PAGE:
The drainage system and basin worked well during heavy rains earlier this year, Mr. Simango said. Even after Cyclone Idai, Beira faced less flooding than other parts of the country, he said. “Now we need to extend our drainage network to other parts of the city.”
The new infrastructure was planned and built starting in 2012 with $120 million of credit from an arm of the World Bank. “The challenge is huge. More work is needed in terms of investment and maintenance of the system,” Mr. Matera said.
A few days after Cyclone Idai, the World Bank approved a $90 million grant to support Mozambique’s second disaster risk management plan, which includes making school infrastructure more resilient to storms. And on May 3, the World Bank announced an additional $545 million in financing for Mozambique, Malawi and Zimbabwe to rebuild infrastructure and water supply, and support early storm warning systems, among other projects.
In Beira, Cyclone Idai’s strong winds were more destructive than the floodwaters. Wind destroyed everything from houses to schools, hospitals and factories, Mr. Simango said. “The wind damage was way beyond anything ever experienced in Beira before,” said Ben Lamoree, a Dutch consultant who leads Beira’s post-cyclone recovery task force. Wind damage “was the real catastrophe, while the limited flooding was probably experienced as ‘normal.’”
New buildings that can withstand winds up to 150 miles an hour are being discussed with the United Nations Human Settlements Program (U.N.-Habitat) and other humanitarian agencies. That and many other issues will be on the agenda during a donors’ conference in Mozambique at the end of May, as part of a larger recovery plan.
Mozambique has also started other adaptation measures. With support from the United Nations Development Program, the country carried out a pilot program from 2012 to 2017 that improved meteorological monitoring and climate data collection. Under the program, local disaster management committees were formed in towns to organize early warning and evacuation systems.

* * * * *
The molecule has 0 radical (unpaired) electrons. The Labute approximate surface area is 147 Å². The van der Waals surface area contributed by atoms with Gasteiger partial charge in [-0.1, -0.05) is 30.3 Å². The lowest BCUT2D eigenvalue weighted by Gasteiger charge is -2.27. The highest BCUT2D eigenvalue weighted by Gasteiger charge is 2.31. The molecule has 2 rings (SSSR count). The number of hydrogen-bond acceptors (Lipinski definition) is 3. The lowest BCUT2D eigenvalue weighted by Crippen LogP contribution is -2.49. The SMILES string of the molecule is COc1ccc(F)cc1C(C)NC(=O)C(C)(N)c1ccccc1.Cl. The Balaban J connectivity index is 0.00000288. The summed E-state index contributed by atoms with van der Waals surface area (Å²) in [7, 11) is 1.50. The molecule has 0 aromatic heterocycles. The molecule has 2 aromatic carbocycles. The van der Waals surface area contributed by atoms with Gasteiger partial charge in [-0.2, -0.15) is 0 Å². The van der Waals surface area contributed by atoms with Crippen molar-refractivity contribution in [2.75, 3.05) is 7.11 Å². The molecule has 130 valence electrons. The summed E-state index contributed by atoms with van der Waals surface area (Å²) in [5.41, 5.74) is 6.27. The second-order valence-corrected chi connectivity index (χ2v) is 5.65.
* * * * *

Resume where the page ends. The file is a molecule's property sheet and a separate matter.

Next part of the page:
Beira was also building an urban park around a river mouth with about $30 million from the Climate Investment Funds, a group of government donors, and KfW, the German development bank. The green space was meant to improve drainage to the sea and provide more trees to delay rain runoff.
Before, an urban creek overgrown with vegetation and clogged with trash obstructed the flow of water.
The Dutch government funded a new master plan for Beira to expand on higher ground, improve drainage, and fortify its port, among other measures. And in 2012 the government approved a national climate change mitigation and adaptation plan, though implementation depends on funding.
But plans are easier to make than to pay for and execute.
“Strategies themselves are not the bottleneck,” Mr. Lamoree said. “What is lacking is the necessary investment in infrastructure that is required to achieve flood protection. The money is simply not there, and donors are unwilling to finance.”
He added that countries like the Netherlands and Bangladesh invested about 1 percent to 2 percent annually in flood protection. “For Mozambique, with its vulnerability and low gross domestic product, the figure could be higher,” Mr. Lamoree said.
Challenges abound for resource-strapped developing countries. Africa’s coastal and riverside communities suffer from storms and flooding. At the other extreme, the continent’s hot, arid areas are highly vulnerable to drought. Both natural disasters can occur in proximity to each other.
In inland Mozambique, “10 kilometers away from river flooding, there are communities suffering from drought,” said Janeiro Avelino, former program specialist at U.N.D.P. based in Maputo. “It’s quite a unique situation.”
Ideally, canals could be built to divert water from Mozambique’s flood regions to drought-prone areas, Mr. Avelino suggested.